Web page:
Gregg Treinish and his team at Adventurers and Scientists for Conservation bring us stories from around the world about adventuring with purpose. Here, ASC volunteer Pericles Niarchos shares his photos from an attempt on Pakistan’s Rupal Peak, telling a story of culture, challenge, adventure and science.
By Pericles A. Niarchos
Rupal Peak signified more than an introduction to mountaineering for me. An Eagle Scout who once spent summers in the Adirondack Mountains, New York, I love adventure. I went to college with an interest in the hard sciences and exploration, but after years in Washington D.C., I’d lost touch with what was once so important to me. Rupal Peak was a return.
I had reservations about my ability to make the 18,500-foot summit, despite the mountain’s less-than-formidable status, and about the country’s political climate. Luckily, I like being outside of my comfort zone.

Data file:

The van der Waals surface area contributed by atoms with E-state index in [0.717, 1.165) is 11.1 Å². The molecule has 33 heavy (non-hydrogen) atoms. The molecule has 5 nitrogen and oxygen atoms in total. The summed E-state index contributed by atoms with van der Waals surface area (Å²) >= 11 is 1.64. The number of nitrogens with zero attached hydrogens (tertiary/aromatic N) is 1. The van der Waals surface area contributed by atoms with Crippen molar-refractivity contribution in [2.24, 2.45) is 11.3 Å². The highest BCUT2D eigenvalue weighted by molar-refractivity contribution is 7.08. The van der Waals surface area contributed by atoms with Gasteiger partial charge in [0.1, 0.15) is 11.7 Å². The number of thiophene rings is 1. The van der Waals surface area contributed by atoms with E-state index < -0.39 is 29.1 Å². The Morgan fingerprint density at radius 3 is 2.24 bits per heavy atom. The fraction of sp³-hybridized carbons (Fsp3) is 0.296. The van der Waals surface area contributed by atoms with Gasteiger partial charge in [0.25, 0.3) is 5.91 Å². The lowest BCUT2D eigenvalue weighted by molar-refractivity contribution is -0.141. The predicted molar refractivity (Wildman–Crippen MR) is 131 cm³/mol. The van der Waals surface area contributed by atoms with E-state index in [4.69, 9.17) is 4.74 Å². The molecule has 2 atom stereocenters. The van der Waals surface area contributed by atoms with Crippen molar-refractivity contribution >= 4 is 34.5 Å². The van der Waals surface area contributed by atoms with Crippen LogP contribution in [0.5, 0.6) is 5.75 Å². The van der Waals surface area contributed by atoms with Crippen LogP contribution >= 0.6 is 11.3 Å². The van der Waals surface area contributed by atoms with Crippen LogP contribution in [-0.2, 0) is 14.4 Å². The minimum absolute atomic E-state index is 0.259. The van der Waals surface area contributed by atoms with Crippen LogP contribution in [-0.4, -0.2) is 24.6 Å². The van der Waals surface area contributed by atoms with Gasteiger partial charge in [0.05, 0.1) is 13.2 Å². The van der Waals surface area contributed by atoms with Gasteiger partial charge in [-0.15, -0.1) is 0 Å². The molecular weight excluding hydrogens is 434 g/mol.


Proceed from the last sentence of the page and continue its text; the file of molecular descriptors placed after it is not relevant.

When I contacted ASC regarding the Snow and Ice project, they linked us with Dr. Natalie Kerhwald, who studies glacial thinning, and my expedition partner Clint Montague and I added a crevasse rappel for sampling to our summit bid.
Collecting ice for Dr. Kerhwald brought greater purpose to our adventure, and working with ASC was a pleasure. We collected ice samples on day three of our trip, gambling that we’d get a second weather window to reach the summit later in the week. The weather never cleared, but sampling at 16,000 feet proved to be exciting and challenging. We’re already discussing another visit, and I hope our excursion marks the first of many fulfilling adventures.
Originally from Long Island, New York, Pericles A. Niarchos was a Westinghouse National Semi-Finalist at 16 for his research on oyster growth rates and their potential for Hudson River restoration. Now a resident of Alexandria, Virginia, he is looking into careers at the intersection of engineering and exploration.